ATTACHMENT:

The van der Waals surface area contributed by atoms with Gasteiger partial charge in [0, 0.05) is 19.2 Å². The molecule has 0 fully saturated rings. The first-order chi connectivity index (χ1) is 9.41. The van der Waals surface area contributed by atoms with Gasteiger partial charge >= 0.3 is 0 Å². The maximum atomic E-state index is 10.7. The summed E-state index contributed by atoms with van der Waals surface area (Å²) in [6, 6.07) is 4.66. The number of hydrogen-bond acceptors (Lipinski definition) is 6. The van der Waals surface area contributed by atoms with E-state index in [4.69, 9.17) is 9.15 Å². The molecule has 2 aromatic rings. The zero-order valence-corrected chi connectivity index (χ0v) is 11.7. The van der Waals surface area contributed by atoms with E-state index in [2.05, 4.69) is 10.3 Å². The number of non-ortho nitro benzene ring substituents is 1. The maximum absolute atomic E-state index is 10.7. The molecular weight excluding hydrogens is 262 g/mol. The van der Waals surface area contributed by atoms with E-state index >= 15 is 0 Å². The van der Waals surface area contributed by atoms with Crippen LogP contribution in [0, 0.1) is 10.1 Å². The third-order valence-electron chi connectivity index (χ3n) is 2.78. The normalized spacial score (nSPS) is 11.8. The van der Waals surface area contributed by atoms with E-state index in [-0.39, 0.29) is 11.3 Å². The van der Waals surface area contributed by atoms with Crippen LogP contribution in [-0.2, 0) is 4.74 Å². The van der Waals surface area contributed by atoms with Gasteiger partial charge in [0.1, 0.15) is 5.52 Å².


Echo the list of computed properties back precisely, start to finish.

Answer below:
The van der Waals surface area contributed by atoms with Gasteiger partial charge in [0, 0.05) is 19.2 Å². The molecule has 0 fully saturated rings. The first-order chi connectivity index (χ1) is 9.41. The van der Waals surface area contributed by atoms with Gasteiger partial charge >= 0.3 is 0 Å². The maximum atomic E-state index is 10.7. The summed E-state index contributed by atoms with van der Waals surface area (Å²) in [6, 6.07) is 4.66. The number of hydrogen-bond acceptors (Lipinski definition) is 6. The van der Waals surface area contributed by atoms with E-state index in [4.69, 9.17) is 9.15 Å². The molecule has 2 aromatic rings. The zero-order valence-corrected chi connectivity index (χ0v) is 11.7. The van der Waals surface area contributed by atoms with E-state index in [2.05, 4.69) is 10.3 Å². The number of non-ortho nitro benzene ring substituents is 1. The maximum absolute atomic E-state index is 10.7. The molecular weight excluding hydrogens is 262 g/mol. The van der Waals surface area contributed by atoms with E-state index >= 15 is 0 Å². The van der Waals surface area contributed by atoms with Crippen LogP contribution in [0, 0.1) is 10.1 Å². The third-order valence-electron chi connectivity index (χ3n) is 2.78. The normalized spacial score (nSPS) is 11.8. The van der Waals surface area contributed by atoms with E-state index in [-0.39, 0.29) is 11.3 Å². The van der Waals surface area contributed by atoms with Crippen LogP contribution in [-0.2, 0) is 4.74 Å². The van der Waals surface area contributed by atoms with Gasteiger partial charge in [0.1, 0.15) is 5.52 Å².